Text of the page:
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Bispebjerg Hospital - en del af Københavns Universitetshospital

Risk stratification by ambulatory blood pressure monitoring across JNC classes of conventional blood pressure

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  • Jana Brguljan-Hitij
  • Lutgarde Thijs
  • Yan Li
  • Tine W Hansen
  • Jose Boggia
  • Yan-Ping Liu
  • Kei Asayama
  • Fang-Fei Wei
  • Kristina Bjorklund-Bodegard
  • Yu-Mei Gu
  • Takayoshi Ohkubo
  • Jorgen Jeppesen
  • Christian Torp-Pedersen
  • Eamon Dolan
  • Tatiana Kuznetsova
  • Stolarz-Skrzypek Katarzyna
  • Valerie Tikhonoff
  • Sofia Malyutina
  • Edoardo Casiglia
  • Yuri Nikitin
  • Lars Lind
  • Edgardo Sandoya
  • Kalina Kawecka-Jaszcz
  • Jan Filipovsky
  • Yutaka Imai
  • Jiguang Wang
  • Eoin O'Brien
  • Jan A Staessen
  • International Database on Ambulatory Blood Pressure in Relation to Cardiovascular Outcome Investigators
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BACKGROUND: Guidelines propose classification of conventional blood pressure (CBP) into normotension (<120/<80 mm Hg), prehypertension (120-139/80-89 mm Hg), and hypertension (≥140/≥90 mm Hg).

METHODS: To assess the potential differential contribution of ambulatory blood pressure (ABP) in predicting risk across CBP strata, we analyzed outcomes in 7,826 untreated people recruited from 11 populations.

RESULTS: During an 11.3-year period, 809 participants died (276 cardiovascular deaths) and 639, 383, and 225 experienced a cardiovascular, cardiac, or cerebrovascular event. Compared with normotension (n = 2,639), prehypertension (n = 3,076) carried higher risk (P ≤ 0.015) of cardiovascular (+41%) and cerebrovascular (+92%) endpoints; compared with hypertension (n = 2,111) prehypertension entailed lower risk (P ≤ 0.005) of total mortality (-14%) and cardiovascular mortality (-29%) and of cardiovascular (-34%), cardiac (-33%), or cerebrovascular (-47%) events. Multivariable-adjusted hazard ratios (HRs) for stroke associated with 24-hour and daytime diastolic ABP (+5 mm Hg) were higher (P ≤ 0.045) in normotension than in prehypertension and hypertension (1.98 vs.1.19 vs.1.28 and 1.73 vs.1.09 vs. 1.24, respectively) with similar trends (0.03 ≤ P ≤ 0.11) for systolic ABP (+10 mm Hg). However, HRs for fatal endpoints and cardiac events associated with ABP did not differ significantly (P ≥ 0.13) across CBP categories. Of normotensive and prehypertensive participants, 7.5% and 29.3% had masked hypertension (daytime ABP ≥135/≥85 mm Hg). Compared with true normotension (P ≤ 0.01), HRs for stroke were 3.02 in normotension and 2.97 in prehypertension associated with masked hypertension with no difference between the latter two conditions (P = 0.93).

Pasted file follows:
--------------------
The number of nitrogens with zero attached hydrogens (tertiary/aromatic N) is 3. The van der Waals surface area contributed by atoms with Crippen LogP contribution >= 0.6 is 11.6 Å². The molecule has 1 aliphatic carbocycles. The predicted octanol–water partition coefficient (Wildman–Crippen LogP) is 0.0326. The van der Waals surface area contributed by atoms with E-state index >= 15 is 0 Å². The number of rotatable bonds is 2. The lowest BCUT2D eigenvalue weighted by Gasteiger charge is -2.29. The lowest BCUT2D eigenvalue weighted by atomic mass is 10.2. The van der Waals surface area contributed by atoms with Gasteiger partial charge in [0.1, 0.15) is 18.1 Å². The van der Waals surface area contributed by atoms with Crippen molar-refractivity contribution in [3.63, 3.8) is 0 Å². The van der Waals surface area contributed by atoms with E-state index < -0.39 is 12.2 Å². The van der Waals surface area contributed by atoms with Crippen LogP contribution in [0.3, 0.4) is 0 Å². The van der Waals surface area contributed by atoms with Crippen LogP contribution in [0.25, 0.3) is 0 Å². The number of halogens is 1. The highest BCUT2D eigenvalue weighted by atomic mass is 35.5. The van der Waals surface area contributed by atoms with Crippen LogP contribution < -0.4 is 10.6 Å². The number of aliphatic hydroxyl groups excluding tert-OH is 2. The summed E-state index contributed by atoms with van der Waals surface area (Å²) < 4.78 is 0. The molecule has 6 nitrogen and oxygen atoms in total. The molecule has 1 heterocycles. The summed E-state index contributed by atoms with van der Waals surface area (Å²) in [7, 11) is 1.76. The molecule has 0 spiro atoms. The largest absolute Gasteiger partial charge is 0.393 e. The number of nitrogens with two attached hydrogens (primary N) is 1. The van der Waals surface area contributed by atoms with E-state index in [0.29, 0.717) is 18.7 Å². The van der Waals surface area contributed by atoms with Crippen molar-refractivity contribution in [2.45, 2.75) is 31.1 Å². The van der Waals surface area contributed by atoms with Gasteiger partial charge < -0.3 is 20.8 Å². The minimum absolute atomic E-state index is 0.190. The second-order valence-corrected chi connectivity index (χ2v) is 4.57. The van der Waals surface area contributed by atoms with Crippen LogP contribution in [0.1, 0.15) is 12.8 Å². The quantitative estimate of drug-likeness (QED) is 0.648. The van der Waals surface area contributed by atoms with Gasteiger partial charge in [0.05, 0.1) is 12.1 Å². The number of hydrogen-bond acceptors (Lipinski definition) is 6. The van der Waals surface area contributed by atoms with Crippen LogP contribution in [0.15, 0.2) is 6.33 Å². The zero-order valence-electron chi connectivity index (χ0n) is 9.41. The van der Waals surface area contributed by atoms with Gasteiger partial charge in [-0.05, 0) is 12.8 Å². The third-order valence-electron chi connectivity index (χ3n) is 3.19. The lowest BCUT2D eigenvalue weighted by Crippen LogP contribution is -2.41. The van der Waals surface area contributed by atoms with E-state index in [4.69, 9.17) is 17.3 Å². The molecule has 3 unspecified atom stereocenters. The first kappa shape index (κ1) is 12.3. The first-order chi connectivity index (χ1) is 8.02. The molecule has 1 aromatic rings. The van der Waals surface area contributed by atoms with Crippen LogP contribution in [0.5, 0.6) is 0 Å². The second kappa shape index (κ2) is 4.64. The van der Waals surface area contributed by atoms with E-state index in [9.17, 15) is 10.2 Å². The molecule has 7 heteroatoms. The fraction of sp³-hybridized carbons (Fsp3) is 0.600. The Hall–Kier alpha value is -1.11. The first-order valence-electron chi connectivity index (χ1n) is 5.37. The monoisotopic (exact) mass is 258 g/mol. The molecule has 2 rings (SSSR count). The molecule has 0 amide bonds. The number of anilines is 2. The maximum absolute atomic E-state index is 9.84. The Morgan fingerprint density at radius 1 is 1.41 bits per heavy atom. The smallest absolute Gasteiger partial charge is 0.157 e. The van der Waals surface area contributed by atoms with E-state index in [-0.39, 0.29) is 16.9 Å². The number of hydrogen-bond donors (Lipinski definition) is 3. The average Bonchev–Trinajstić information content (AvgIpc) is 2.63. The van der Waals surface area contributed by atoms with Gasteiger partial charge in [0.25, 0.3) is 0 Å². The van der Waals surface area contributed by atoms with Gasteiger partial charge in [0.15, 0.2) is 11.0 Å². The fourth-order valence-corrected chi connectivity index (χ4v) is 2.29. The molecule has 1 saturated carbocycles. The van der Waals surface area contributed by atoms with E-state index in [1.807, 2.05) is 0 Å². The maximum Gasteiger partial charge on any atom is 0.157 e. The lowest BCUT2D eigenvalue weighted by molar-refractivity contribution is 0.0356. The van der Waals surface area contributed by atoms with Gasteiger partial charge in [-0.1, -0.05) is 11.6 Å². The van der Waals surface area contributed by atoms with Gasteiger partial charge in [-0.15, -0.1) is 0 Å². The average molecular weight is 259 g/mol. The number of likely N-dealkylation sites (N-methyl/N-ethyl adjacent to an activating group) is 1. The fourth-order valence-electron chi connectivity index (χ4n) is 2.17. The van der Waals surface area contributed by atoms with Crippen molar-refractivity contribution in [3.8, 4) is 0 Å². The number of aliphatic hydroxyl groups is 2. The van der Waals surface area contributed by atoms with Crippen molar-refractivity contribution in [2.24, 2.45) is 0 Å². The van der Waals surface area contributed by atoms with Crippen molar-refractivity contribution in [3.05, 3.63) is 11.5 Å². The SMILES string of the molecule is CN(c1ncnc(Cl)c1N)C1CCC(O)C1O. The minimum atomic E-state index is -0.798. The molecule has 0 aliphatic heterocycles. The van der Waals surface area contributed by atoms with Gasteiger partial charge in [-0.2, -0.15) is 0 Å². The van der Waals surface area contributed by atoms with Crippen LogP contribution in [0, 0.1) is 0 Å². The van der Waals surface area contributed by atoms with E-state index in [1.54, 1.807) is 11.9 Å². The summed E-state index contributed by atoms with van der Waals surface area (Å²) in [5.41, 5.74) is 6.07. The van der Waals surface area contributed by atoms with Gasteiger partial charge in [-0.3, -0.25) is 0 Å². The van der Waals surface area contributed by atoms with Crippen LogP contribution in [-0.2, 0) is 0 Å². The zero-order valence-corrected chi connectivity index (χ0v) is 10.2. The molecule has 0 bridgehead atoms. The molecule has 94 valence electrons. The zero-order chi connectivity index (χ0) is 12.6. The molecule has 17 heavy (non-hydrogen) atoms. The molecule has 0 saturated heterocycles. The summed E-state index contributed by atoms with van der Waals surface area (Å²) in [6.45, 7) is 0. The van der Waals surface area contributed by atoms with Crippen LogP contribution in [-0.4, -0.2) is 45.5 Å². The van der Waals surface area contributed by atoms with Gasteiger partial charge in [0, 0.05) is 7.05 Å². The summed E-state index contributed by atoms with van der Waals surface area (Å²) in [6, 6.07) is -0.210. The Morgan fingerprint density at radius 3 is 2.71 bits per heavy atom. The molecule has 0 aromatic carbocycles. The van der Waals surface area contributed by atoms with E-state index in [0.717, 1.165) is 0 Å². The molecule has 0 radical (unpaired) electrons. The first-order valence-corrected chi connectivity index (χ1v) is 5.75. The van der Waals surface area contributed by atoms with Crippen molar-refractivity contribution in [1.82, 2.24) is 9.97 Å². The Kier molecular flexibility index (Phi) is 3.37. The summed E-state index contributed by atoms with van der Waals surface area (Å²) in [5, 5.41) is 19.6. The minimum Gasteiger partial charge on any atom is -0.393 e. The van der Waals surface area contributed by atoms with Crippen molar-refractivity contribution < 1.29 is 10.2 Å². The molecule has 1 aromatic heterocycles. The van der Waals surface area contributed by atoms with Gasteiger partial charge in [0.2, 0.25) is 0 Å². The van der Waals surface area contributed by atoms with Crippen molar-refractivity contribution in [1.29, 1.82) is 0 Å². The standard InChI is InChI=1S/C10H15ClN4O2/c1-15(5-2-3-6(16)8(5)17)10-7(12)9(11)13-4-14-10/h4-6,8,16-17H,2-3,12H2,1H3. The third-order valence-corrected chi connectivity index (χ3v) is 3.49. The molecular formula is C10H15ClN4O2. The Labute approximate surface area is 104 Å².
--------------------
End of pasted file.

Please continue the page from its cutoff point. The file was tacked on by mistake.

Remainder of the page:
CONCLUSION: ABP refines risk stratification in normotension and prehypertension mainly by enabling the diagnosis of masked hypertension.

TidsskriftAmerican Journal of Hypertension
Udgave nummer7
Sider (fra-til)956-65
Antal sider10
StatusUdgivet - jul. 2014

ID: 45024925